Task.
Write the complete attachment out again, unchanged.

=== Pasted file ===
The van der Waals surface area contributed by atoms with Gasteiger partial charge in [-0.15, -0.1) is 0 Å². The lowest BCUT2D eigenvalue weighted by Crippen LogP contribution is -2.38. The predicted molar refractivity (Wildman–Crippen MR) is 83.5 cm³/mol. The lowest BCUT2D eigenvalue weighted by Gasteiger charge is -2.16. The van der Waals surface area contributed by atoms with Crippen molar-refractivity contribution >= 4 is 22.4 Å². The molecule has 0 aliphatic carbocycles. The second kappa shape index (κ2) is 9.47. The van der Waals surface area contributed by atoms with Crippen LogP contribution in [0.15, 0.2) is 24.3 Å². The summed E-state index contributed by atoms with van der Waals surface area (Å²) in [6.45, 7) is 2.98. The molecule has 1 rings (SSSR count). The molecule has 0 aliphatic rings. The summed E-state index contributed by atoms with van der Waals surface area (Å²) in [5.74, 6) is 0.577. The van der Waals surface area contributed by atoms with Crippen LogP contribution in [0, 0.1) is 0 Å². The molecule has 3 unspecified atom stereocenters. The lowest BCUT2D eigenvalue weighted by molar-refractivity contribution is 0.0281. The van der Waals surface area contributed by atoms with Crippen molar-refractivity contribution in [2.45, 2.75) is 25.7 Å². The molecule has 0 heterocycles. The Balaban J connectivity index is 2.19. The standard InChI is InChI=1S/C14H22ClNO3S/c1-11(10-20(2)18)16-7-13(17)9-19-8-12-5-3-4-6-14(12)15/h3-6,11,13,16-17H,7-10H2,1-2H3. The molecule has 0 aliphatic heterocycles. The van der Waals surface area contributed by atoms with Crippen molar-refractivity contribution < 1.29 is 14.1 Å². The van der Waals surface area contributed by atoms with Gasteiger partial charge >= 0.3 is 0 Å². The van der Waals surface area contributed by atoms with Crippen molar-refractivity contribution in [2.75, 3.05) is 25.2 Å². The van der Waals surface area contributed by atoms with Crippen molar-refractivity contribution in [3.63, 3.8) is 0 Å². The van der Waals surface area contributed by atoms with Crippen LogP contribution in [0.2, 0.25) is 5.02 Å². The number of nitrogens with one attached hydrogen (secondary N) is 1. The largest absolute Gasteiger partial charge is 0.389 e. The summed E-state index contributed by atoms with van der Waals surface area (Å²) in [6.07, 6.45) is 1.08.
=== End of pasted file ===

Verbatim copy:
The van der Waals surface area contributed by atoms with Gasteiger partial charge in [-0.15, -0.1) is 0 Å². The lowest BCUT2D eigenvalue weighted by Crippen LogP contribution is -2.38. The predicted molar refractivity (Wildman–Crippen MR) is 83.5 cm³/mol. The lowest BCUT2D eigenvalue weighted by Gasteiger charge is -2.16. The van der Waals surface area contributed by atoms with Crippen molar-refractivity contribution >= 4 is 22.4 Å². The molecule has 0 aliphatic carbocycles. The second kappa shape index (κ2) is 9.47. The van der Waals surface area contributed by atoms with Crippen LogP contribution in [0.15, 0.2) is 24.3 Å². The summed E-state index contributed by atoms with van der Waals surface area (Å²) in [6.45, 7) is 2.98. The molecule has 1 rings (SSSR count). The molecule has 0 aliphatic rings. The summed E-state index contributed by atoms with van der Waals surface area (Å²) in [5.74, 6) is 0.577. The van der Waals surface area contributed by atoms with Crippen LogP contribution in [0, 0.1) is 0 Å². The molecule has 3 unspecified atom stereocenters. The lowest BCUT2D eigenvalue weighted by molar-refractivity contribution is 0.0281. The van der Waals surface area contributed by atoms with Crippen molar-refractivity contribution in [2.45, 2.75) is 25.7 Å². The molecule has 0 heterocycles. The Balaban J connectivity index is 2.19. The standard InChI is InChI=1S/C14H22ClNO3S/c1-11(10-20(2)18)16-7-13(17)9-19-8-12-5-3-4-6-14(12)15/h3-6,11,13,16-17H,7-10H2,1-2H3. The molecule has 0 aliphatic heterocycles. The van der Waals surface area contributed by atoms with Crippen molar-refractivity contribution < 1.29 is 14.1 Å². The van der Waals surface area contributed by atoms with Gasteiger partial charge >= 0.3 is 0 Å². The van der Waals surface area contributed by atoms with Crippen molar-refractivity contribution in [2.75, 3.05) is 25.2 Å². The van der Waals surface area contributed by atoms with Crippen molar-refractivity contribution in [3.63, 3.8) is 0 Å². The van der Waals surface area contributed by atoms with Crippen LogP contribution in [0.2, 0.25) is 5.02 Å². The number of nitrogens with one attached hydrogen (secondary N) is 1. The largest absolute Gasteiger partial charge is 0.389 e. The summed E-state index contributed by atoms with van der Waals surface area (Å²) in [6.07, 6.45) is 1.08.